And so in mid-January I chose Feb 14 as the day. The best way I could think of to love myself was to give up sweets. And so I did.

I am not sugar free. In fact, I had a little brown sugar on my oatmeal this morning, and several weeks ago I had jam on my toast at breakfast one day. I don't fanatically read all labels and I know enough about the current American food industry to know that much restaurant food is laced with salt and sugar and fat. I try to avoid that when I can but I'm not rigid about it. For jam on toast or brown sugar on oatmeal weren't my downfall. Neither are dried fruit or a low-sugar granola bar. It was dessert, high-fat, high-sugar treats.

Just as with alcohol it has become easier and easier with time to forego dessert. I just don't eat them. I give away the cookie in the box lunch. I bypass the sweets tray at a conference. I have learned to breathe and drink decaf coffee if someone serves dessert (and I will eat fresh fruit if it's served).

I still overeat some of the time. But I don't binge any more and I don't feel run by sugar any more. And that's the best gift I could have given myself.

Wednesday, February 8, 2012

Fatigue and sugar cravings

Today is my last full day in Naples, Florida. I arrived last Thursday, led a workshop all day Saturday, and another all day Monday and all day Tuesday. Last night 2 hours after the end of the two-day workshop, I gave a presentation to about 70 people and signed books.

My co-presenter and friend Karen Casey had suggested I arrive a day early and stay a day late and we would put a day between the workshops. That was very smart thinking. I had a day to adjust a little to the change in time zones and the weather (from 45 degrees in Portland to 83 degrees in Florida). After Saturday's intense day with 55 women, we were both tired but we had Sunday to rest up. But then we went full tilt Monday and Tuesday and I didn't allow myself to slow down after the workshop ended at 4:30. I just took a shower, changed clothes, and had some supper, and went on to give the presentation.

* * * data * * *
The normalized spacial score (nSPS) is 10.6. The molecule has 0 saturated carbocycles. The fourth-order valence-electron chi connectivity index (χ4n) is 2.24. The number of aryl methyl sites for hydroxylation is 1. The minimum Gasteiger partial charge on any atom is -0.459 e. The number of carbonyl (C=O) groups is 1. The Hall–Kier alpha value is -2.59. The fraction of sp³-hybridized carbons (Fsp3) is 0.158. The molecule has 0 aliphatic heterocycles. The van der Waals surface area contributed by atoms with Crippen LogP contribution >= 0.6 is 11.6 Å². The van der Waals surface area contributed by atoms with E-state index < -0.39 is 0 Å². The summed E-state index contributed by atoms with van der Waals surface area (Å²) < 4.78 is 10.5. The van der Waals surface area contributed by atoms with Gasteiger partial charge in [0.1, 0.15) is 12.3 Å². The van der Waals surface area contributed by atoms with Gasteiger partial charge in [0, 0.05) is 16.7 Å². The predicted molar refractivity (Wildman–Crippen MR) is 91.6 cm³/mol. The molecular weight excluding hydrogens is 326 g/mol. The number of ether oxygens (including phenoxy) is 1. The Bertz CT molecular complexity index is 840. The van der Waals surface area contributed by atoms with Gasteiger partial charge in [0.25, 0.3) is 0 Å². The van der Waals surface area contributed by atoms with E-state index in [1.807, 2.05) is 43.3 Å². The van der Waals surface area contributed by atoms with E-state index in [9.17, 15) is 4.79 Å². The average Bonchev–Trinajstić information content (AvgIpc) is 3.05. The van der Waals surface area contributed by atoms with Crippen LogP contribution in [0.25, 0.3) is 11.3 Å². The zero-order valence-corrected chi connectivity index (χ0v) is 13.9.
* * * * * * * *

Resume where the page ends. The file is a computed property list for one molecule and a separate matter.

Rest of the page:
By the time I got to the hotel last night about 9, I was nearly stupid with fatigue. All the adrenaline just kind of leaked out and I put on my pajamas and went to bed. I slept okay but woke early and I felt like a train had hit me. I got up and got some tea and walked down to the beach in the semi-cool of the morning but I was exhausted. I got some breakfast and read a while but all I could think about was getting something sweet to eat. A Starbucks muffin, an ice cream cone, a cookie. Didn't someplace around here serve pancakes? Something, anything to soothe how I felt. After about 20 minutes, I realized I was in the T of HALT, a 12-step acronym for Hungry, Angry, Lonely, Tired. all slippery places for those of us with addictions. I needed something to revive and my old friend sugar sure seemed appealing.

Then I remembered there was a spa here and I called and signed up for a Zen massage at 11:30. I didn't care what it cost. Turned out the spa is on my floor in the other wing. I could just walk over there and take my clothes off and get on the table. It was cool and candlelit and the most relaxing massage I've ever had. And I could roll off the table and put my outer clothes back on and go back to my room. It was perfect. I felt relaxed, less tired, and the cravings all disappeared.

I had a relaxing day and a two-hour nap and I'm feeling very all right again. Little by little, learning to do it differently.

Friday, February 3, 2012

Relaxing needs to impact my schedule?

My main intention this year is to learn to relax. When I saw my therapist last week, she asked me how that was going. Okay, I said. And then she asked, "How is that impacting your schedule?"

I looked at her, more or less dumbfounded. And then I started to laugh. It had never occurred to me that I would have to change my schedule in order to learn to relax. Somehow I thought I was going to find a way to cram relaxing into my already very full schedule.

And after I stopped laughing, I began to get it. That this is at the core of much of what I want to effect in my life. A slower pace, more time for writing and art, reading and meditating. And that means I will have to give up the workaholic life that I say I don't want and can't seem to give up. And my clinging to it is for so many good reasons: I feel needed, I feel connected, I feel proud, I feel less insecure financially. So it's a push/pull and I'm not quite sure how to do this.